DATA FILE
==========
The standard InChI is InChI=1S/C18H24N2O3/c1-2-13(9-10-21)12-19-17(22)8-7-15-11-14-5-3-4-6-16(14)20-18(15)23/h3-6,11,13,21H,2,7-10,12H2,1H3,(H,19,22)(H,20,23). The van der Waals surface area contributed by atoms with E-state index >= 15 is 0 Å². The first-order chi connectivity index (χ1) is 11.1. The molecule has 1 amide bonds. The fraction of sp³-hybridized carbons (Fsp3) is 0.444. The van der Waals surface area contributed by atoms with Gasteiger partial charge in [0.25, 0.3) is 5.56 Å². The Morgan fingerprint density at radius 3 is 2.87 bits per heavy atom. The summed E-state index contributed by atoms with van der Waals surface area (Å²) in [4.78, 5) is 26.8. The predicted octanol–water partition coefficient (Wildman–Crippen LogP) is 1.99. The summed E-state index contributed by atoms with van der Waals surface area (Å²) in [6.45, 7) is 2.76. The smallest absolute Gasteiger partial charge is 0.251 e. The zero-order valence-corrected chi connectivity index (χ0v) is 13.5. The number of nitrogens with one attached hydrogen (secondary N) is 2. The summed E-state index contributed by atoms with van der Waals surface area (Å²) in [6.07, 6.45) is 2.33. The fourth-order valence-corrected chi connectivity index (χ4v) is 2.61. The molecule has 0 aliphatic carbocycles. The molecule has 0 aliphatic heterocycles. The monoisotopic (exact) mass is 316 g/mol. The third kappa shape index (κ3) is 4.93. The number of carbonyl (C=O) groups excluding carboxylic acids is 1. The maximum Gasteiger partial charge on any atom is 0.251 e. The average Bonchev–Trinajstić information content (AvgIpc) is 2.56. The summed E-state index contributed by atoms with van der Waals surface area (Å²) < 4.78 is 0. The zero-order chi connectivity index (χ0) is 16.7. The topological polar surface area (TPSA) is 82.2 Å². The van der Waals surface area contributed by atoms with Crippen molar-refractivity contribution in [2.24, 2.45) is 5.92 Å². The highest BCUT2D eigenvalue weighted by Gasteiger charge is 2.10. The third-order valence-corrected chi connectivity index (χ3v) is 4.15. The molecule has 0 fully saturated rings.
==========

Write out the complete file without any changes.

The standard InChI is InChI=1S/C18H24N2O3/c1-2-13(9-10-21)12-19-17(22)8-7-15-11-14-5-3-4-6-16(14)20-18(15)23/h3-6,11,13,21H,2,7-10,12H2,1H3,(H,19,22)(H,20,23). The van der Waals surface area contributed by atoms with E-state index >= 15 is 0 Å². The first-order chi connectivity index (χ1) is 11.1. The molecule has 1 amide bonds. The fraction of sp³-hybridized carbons (Fsp3) is 0.444. The van der Waals surface area contributed by atoms with Gasteiger partial charge in [0.25, 0.3) is 5.56 Å². The Morgan fingerprint density at radius 3 is 2.87 bits per heavy atom. The summed E-state index contributed by atoms with van der Waals surface area (Å²) in [4.78, 5) is 26.8. The predicted octanol–water partition coefficient (Wildman–Crippen LogP) is 1.99. The summed E-state index contributed by atoms with van der Waals surface area (Å²) in [6.45, 7) is 2.76. The smallest absolute Gasteiger partial charge is 0.251 e. The zero-order valence-corrected chi connectivity index (χ0v) is 13.5. The number of nitrogens with one attached hydrogen (secondary N) is 2. The summed E-state index contributed by atoms with van der Waals surface area (Å²) in [6.07, 6.45) is 2.33. The fourth-order valence-corrected chi connectivity index (χ4v) is 2.61. The molecule has 0 aliphatic carbocycles. The molecule has 0 aliphatic heterocycles. The monoisotopic (exact) mass is 316 g/mol. The third kappa shape index (κ3) is 4.93. The number of carbonyl (C=O) groups excluding carboxylic acids is 1. The maximum Gasteiger partial charge on any atom is 0.251 e. The average Bonchev–Trinajstić information content (AvgIpc) is 2.56. The summed E-state index contributed by atoms with van der Waals surface area (Å²) < 4.78 is 0. The zero-order chi connectivity index (χ0) is 16.7. The topological polar surface area (TPSA) is 82.2 Å². The van der Waals surface area contributed by atoms with Crippen molar-refractivity contribution in [2.24, 2.45) is 5.92 Å². The highest BCUT2D eigenvalue weighted by Gasteiger charge is 2.10. The third-order valence-corrected chi connectivity index (χ3v) is 4.15. The molecule has 0 fully saturated rings.